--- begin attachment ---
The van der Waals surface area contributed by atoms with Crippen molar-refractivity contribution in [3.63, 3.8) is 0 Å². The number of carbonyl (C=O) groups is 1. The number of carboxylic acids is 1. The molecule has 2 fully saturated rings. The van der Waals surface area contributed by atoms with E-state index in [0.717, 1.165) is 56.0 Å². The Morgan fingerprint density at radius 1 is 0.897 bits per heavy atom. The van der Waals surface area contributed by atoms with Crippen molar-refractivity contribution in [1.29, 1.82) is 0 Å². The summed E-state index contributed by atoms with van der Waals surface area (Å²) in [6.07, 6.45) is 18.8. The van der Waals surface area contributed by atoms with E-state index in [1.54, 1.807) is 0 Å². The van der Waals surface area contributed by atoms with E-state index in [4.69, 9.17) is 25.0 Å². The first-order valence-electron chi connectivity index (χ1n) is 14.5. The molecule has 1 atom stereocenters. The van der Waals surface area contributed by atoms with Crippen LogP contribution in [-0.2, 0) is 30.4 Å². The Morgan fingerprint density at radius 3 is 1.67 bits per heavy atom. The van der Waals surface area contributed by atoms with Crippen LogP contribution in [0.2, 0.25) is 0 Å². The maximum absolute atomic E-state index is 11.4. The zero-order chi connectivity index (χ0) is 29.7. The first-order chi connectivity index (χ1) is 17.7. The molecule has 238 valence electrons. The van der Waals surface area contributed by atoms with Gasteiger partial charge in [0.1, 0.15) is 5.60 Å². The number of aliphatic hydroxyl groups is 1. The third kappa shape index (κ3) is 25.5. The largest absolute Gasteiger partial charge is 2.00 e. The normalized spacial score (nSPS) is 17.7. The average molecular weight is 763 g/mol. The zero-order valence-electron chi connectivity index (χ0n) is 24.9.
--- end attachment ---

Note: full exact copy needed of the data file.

The van der Waals surface area contributed by atoms with Crippen molar-refractivity contribution in [3.63, 3.8) is 0 Å². The number of carbonyl (C=O) groups is 1. The number of carboxylic acids is 1. The molecule has 2 fully saturated rings. The van der Waals surface area contributed by atoms with E-state index in [0.717, 1.165) is 56.0 Å². The Morgan fingerprint density at radius 1 is 0.897 bits per heavy atom. The van der Waals surface area contributed by atoms with Crippen molar-refractivity contribution in [1.29, 1.82) is 0 Å². The summed E-state index contributed by atoms with van der Waals surface area (Å²) in [6.07, 6.45) is 18.8. The van der Waals surface area contributed by atoms with E-state index in [1.54, 1.807) is 0 Å². The van der Waals surface area contributed by atoms with E-state index in [4.69, 9.17) is 25.0 Å². The first-order valence-electron chi connectivity index (χ1n) is 14.5. The molecule has 1 atom stereocenters. The van der Waals surface area contributed by atoms with Crippen LogP contribution in [-0.2, 0) is 30.4 Å². The Morgan fingerprint density at radius 3 is 1.67 bits per heavy atom. The van der Waals surface area contributed by atoms with Crippen LogP contribution in [0.2, 0.25) is 0 Å². The maximum absolute atomic E-state index is 11.4. The zero-order chi connectivity index (χ0) is 29.7. The first-order chi connectivity index (χ1) is 17.7. The molecule has 238 valence electrons. The van der Waals surface area contributed by atoms with Gasteiger partial charge in [0.1, 0.15) is 5.60 Å². The number of aliphatic hydroxyl groups is 1. The third kappa shape index (κ3) is 25.5. The largest absolute Gasteiger partial charge is 2.00 e. The normalized spacial score (nSPS) is 17.7. The average molecular weight is 763 g/mol. The zero-order valence-electron chi connectivity index (χ0n) is 24.9.